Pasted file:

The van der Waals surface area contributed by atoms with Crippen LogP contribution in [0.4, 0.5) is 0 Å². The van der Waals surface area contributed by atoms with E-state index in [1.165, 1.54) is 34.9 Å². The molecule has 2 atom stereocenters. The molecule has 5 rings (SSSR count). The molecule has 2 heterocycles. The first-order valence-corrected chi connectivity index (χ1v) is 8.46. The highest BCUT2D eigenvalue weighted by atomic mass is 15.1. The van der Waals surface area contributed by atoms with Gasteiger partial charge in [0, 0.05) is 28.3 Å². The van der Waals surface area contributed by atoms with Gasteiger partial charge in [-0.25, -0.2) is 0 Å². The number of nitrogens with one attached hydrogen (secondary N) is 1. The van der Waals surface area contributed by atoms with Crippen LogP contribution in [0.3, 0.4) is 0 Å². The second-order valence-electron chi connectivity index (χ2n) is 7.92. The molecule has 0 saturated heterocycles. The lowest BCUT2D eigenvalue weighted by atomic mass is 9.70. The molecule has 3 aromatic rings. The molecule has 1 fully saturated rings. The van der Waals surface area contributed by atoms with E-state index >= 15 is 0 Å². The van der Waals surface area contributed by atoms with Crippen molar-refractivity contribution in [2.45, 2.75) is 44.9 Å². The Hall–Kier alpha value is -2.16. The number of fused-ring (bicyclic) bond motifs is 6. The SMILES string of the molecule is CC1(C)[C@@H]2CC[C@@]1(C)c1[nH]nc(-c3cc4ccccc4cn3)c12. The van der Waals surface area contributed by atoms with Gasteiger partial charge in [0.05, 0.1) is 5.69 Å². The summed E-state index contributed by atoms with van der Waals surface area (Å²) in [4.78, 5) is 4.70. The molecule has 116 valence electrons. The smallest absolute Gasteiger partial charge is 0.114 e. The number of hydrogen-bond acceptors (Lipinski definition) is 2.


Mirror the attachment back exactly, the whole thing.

The van der Waals surface area contributed by atoms with Crippen LogP contribution in [0.4, 0.5) is 0 Å². The van der Waals surface area contributed by atoms with E-state index in [1.165, 1.54) is 34.9 Å². The molecule has 2 atom stereocenters. The molecule has 5 rings (SSSR count). The molecule has 2 heterocycles. The first-order valence-corrected chi connectivity index (χ1v) is 8.46. The highest BCUT2D eigenvalue weighted by atomic mass is 15.1. The van der Waals surface area contributed by atoms with Gasteiger partial charge in [0, 0.05) is 28.3 Å². The van der Waals surface area contributed by atoms with Gasteiger partial charge in [-0.25, -0.2) is 0 Å². The number of nitrogens with one attached hydrogen (secondary N) is 1. The van der Waals surface area contributed by atoms with Crippen LogP contribution in [0.3, 0.4) is 0 Å². The second-order valence-electron chi connectivity index (χ2n) is 7.92. The molecule has 0 saturated heterocycles. The lowest BCUT2D eigenvalue weighted by atomic mass is 9.70. The molecule has 3 aromatic rings. The molecule has 1 fully saturated rings. The van der Waals surface area contributed by atoms with E-state index >= 15 is 0 Å². The van der Waals surface area contributed by atoms with Crippen molar-refractivity contribution in [2.45, 2.75) is 44.9 Å². The Hall–Kier alpha value is -2.16. The number of fused-ring (bicyclic) bond motifs is 6. The SMILES string of the molecule is CC1(C)[C@@H]2CC[C@@]1(C)c1[nH]nc(-c3cc4ccccc4cn3)c12. The van der Waals surface area contributed by atoms with Gasteiger partial charge in [0.05, 0.1) is 5.69 Å². The summed E-state index contributed by atoms with van der Waals surface area (Å²) in [4.78, 5) is 4.70. The molecule has 116 valence electrons. The smallest absolute Gasteiger partial charge is 0.114 e. The number of hydrogen-bond acceptors (Lipinski definition) is 2.